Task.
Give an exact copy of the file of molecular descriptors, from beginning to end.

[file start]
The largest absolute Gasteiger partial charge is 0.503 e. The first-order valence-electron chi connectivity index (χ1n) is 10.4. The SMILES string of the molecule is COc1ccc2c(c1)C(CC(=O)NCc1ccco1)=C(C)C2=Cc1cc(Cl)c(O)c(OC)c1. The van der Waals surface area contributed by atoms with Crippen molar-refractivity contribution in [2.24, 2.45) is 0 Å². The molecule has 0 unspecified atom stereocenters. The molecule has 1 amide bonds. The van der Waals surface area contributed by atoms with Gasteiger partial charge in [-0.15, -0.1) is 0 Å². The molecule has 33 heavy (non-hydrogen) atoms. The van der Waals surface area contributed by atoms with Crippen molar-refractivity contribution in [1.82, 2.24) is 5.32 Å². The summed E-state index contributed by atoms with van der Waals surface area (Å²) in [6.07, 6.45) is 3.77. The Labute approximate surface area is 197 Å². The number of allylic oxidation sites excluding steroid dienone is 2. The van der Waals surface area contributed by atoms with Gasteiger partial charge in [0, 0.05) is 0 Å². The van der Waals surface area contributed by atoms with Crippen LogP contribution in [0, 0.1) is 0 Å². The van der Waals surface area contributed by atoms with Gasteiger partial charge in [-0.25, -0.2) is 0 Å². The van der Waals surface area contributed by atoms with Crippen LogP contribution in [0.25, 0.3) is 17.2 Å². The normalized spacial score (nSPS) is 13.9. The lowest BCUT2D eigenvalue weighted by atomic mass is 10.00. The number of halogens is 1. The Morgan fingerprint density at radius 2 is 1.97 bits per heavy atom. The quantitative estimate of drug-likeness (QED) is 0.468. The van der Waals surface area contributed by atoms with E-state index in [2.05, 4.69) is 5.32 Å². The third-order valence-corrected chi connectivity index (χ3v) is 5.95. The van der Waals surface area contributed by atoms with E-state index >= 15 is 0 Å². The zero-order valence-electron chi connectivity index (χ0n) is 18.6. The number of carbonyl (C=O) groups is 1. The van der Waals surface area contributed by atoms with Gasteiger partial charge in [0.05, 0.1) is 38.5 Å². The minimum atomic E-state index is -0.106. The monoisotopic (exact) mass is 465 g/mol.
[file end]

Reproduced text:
The largest absolute Gasteiger partial charge is 0.503 e. The first-order valence-electron chi connectivity index (χ1n) is 10.4. The SMILES string of the molecule is COc1ccc2c(c1)C(CC(=O)NCc1ccco1)=C(C)C2=Cc1cc(Cl)c(O)c(OC)c1. The van der Waals surface area contributed by atoms with Crippen molar-refractivity contribution in [2.24, 2.45) is 0 Å². The molecule has 0 unspecified atom stereocenters. The molecule has 1 amide bonds. The van der Waals surface area contributed by atoms with Gasteiger partial charge in [-0.15, -0.1) is 0 Å². The molecule has 33 heavy (non-hydrogen) atoms. The van der Waals surface area contributed by atoms with Crippen molar-refractivity contribution in [1.82, 2.24) is 5.32 Å². The summed E-state index contributed by atoms with van der Waals surface area (Å²) in [6.07, 6.45) is 3.77. The Labute approximate surface area is 197 Å². The number of allylic oxidation sites excluding steroid dienone is 2. The van der Waals surface area contributed by atoms with Gasteiger partial charge in [0, 0.05) is 0 Å². The van der Waals surface area contributed by atoms with Crippen LogP contribution in [0, 0.1) is 0 Å². The van der Waals surface area contributed by atoms with Gasteiger partial charge in [-0.25, -0.2) is 0 Å². The van der Waals surface area contributed by atoms with Crippen LogP contribution in [0.25, 0.3) is 17.2 Å². The normalized spacial score (nSPS) is 13.9. The lowest BCUT2D eigenvalue weighted by atomic mass is 10.00. The number of halogens is 1. The Morgan fingerprint density at radius 2 is 1.97 bits per heavy atom. The quantitative estimate of drug-likeness (QED) is 0.468. The van der Waals surface area contributed by atoms with E-state index in [2.05, 4.69) is 5.32 Å². The third-order valence-corrected chi connectivity index (χ3v) is 5.95. The van der Waals surface area contributed by atoms with E-state index >= 15 is 0 Å². The zero-order valence-electron chi connectivity index (χ0n) is 18.6. The number of carbonyl (C=O) groups is 1. The van der Waals surface area contributed by atoms with Gasteiger partial charge in [0.05, 0.1) is 38.5 Å². The minimum atomic E-state index is -0.106. The monoisotopic (exact) mass is 465 g/mol.